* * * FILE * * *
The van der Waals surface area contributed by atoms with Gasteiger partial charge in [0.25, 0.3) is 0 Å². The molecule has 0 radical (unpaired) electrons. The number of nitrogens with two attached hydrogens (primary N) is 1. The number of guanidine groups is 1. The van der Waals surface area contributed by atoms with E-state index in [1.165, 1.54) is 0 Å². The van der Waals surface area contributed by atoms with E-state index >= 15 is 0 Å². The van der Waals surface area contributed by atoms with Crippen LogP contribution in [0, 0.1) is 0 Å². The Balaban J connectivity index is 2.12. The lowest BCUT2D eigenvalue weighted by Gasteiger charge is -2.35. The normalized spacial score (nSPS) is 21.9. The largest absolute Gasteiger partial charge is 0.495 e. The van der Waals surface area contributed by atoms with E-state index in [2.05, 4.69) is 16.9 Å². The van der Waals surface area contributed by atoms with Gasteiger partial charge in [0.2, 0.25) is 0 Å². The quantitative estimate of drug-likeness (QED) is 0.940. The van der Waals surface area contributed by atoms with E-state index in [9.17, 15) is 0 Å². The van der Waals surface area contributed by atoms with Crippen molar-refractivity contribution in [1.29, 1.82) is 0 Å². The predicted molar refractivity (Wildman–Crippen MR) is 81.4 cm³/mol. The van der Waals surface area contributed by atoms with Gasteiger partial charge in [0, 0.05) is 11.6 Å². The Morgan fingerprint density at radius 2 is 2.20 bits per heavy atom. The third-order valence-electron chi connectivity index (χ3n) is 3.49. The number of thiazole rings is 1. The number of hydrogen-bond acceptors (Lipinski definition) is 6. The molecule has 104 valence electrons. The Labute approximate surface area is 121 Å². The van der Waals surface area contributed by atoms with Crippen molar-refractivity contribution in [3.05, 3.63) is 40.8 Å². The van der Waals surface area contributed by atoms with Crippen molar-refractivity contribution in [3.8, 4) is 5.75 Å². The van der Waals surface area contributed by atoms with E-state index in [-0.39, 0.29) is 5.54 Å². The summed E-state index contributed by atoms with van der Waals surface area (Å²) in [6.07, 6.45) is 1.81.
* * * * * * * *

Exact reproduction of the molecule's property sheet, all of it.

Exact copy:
The van der Waals surface area contributed by atoms with Gasteiger partial charge in [0.25, 0.3) is 0 Å². The molecule has 0 radical (unpaired) electrons. The number of nitrogens with two attached hydrogens (primary N) is 1. The number of guanidine groups is 1. The van der Waals surface area contributed by atoms with E-state index in [1.165, 1.54) is 0 Å². The van der Waals surface area contributed by atoms with E-state index >= 15 is 0 Å². The van der Waals surface area contributed by atoms with Crippen LogP contribution in [0, 0.1) is 0 Å². The Balaban J connectivity index is 2.12. The lowest BCUT2D eigenvalue weighted by Gasteiger charge is -2.35. The normalized spacial score (nSPS) is 21.9. The largest absolute Gasteiger partial charge is 0.495 e. The van der Waals surface area contributed by atoms with E-state index in [2.05, 4.69) is 16.9 Å². The van der Waals surface area contributed by atoms with Gasteiger partial charge in [0.2, 0.25) is 0 Å². The quantitative estimate of drug-likeness (QED) is 0.940. The van der Waals surface area contributed by atoms with E-state index in [9.17, 15) is 0 Å². The van der Waals surface area contributed by atoms with Crippen molar-refractivity contribution in [1.29, 1.82) is 0 Å². The predicted molar refractivity (Wildman–Crippen MR) is 81.4 cm³/mol. The van der Waals surface area contributed by atoms with Gasteiger partial charge in [0, 0.05) is 11.6 Å². The Morgan fingerprint density at radius 2 is 2.20 bits per heavy atom. The third-order valence-electron chi connectivity index (χ3n) is 3.49. The number of thiazole rings is 1. The number of hydrogen-bond acceptors (Lipinski definition) is 6. The molecule has 104 valence electrons. The Labute approximate surface area is 121 Å². The van der Waals surface area contributed by atoms with Crippen molar-refractivity contribution in [3.05, 3.63) is 40.8 Å². The van der Waals surface area contributed by atoms with Crippen molar-refractivity contribution in [3.8, 4) is 5.75 Å². The van der Waals surface area contributed by atoms with E-state index in [-0.39, 0.29) is 5.54 Å². The summed E-state index contributed by atoms with van der Waals surface area (Å²) in [6.07, 6.45) is 1.81.